"Well, it was only natural that a Jewish Middle Eastern band should form in Austin, right?" joked singer Galeet Dardashti when asked how she formed the band Divahn.

Though Dardashti and Divahn don't have any Texas twang in their music, the songs they create aren't hemmed in by geographical or cultural boundaries. The group blends Persian, Jewish, Arabic, and Indian music, with touches of European classical and American/Latin jazz, into a worldly blend that seeks to highlight our universal commonalities, regardless of the land under your feet.

It's music made to spark a bright light during a time filled with murky shadows.

"We chose to record our new song, 'Banu Choshesh Legaresh (We’ve Come to Chase Away the Darkness),' for our upcoming album because the lyrics really spoke to us. It’s a Hanukah song and we decided to record it right after the November election. Hanukah is all about overcoming the darkness and we were all very down and in need of some of that Hanukah light. The Hebrew lyrics are:

We’ve come to chase away the darkness
We bear light and fire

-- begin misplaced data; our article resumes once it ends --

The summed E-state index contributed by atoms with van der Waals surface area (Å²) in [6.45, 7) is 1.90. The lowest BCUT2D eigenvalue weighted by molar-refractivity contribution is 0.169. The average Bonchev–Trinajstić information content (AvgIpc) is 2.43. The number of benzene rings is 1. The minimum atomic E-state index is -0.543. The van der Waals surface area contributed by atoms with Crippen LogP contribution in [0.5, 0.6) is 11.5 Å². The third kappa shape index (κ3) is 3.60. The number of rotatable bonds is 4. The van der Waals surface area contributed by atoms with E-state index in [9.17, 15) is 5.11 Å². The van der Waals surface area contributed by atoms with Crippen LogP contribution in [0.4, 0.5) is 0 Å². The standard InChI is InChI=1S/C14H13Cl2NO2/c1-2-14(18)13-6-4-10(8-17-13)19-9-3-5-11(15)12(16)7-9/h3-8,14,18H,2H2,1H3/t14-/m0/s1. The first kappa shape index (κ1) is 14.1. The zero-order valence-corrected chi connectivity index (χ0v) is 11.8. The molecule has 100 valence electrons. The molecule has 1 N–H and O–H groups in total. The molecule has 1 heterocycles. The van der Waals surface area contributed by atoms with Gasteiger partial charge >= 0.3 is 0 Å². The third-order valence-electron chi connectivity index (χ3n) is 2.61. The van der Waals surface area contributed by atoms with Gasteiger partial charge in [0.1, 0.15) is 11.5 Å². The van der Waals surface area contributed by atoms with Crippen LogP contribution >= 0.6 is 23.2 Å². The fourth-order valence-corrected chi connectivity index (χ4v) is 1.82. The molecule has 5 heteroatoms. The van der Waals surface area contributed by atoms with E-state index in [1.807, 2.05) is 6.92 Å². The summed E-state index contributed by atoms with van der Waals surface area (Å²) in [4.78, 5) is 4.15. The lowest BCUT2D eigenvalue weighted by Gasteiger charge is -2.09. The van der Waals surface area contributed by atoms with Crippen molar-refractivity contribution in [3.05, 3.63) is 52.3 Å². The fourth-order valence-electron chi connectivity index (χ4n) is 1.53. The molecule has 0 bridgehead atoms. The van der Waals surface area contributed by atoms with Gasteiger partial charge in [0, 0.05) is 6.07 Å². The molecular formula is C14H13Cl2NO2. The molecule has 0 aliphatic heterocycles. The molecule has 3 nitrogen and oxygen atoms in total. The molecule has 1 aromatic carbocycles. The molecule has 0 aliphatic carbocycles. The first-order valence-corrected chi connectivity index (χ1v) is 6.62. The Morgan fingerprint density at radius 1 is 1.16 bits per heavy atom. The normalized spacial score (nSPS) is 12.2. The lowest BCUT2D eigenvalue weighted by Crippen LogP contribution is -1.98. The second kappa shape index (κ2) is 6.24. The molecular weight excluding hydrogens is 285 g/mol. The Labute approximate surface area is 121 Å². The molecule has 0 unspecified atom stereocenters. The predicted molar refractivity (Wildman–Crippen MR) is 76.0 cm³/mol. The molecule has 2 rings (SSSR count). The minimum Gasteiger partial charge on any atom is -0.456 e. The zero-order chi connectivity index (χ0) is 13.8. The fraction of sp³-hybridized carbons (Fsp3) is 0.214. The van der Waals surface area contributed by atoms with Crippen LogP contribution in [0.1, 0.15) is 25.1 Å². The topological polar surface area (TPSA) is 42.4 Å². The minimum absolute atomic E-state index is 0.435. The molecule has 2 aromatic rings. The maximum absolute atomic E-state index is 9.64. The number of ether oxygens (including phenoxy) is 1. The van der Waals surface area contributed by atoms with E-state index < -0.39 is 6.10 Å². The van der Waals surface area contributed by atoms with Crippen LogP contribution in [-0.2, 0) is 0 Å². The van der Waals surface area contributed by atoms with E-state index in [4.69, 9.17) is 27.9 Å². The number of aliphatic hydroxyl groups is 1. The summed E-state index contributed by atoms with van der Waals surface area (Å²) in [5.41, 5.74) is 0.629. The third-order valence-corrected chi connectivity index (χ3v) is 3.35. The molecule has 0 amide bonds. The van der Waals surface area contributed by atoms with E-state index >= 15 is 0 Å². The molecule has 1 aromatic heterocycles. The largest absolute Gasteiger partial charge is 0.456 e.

Each glimmer is small
But together, our blaze is fierce
Flee, darkness
Go away, night
Flee, before the light

The lyrics gave us hope, reminding us that we are more powerful when we resist/persist together. Our fans really loved the song and so we -- with the help of a friend -- made our first music video." (See above.)

Divahn plays The Ark on Monday, April 3, and we talked to Dardashti about her family's rich musical history, the band's hearty sonic soup, and being an all-female band performing an all-male repertoire when it tackles traditional tunes.

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Choro-scuro: Danilo Brito brings Brazil's soul to Kerrytown Concert House


"Heitor Villa-Lobos said that choro represents the soul of Brazilian people," said Danilo Brito, a mandolinist from São Paulo who plays this form of music that Brazil's legendary composer so beloved.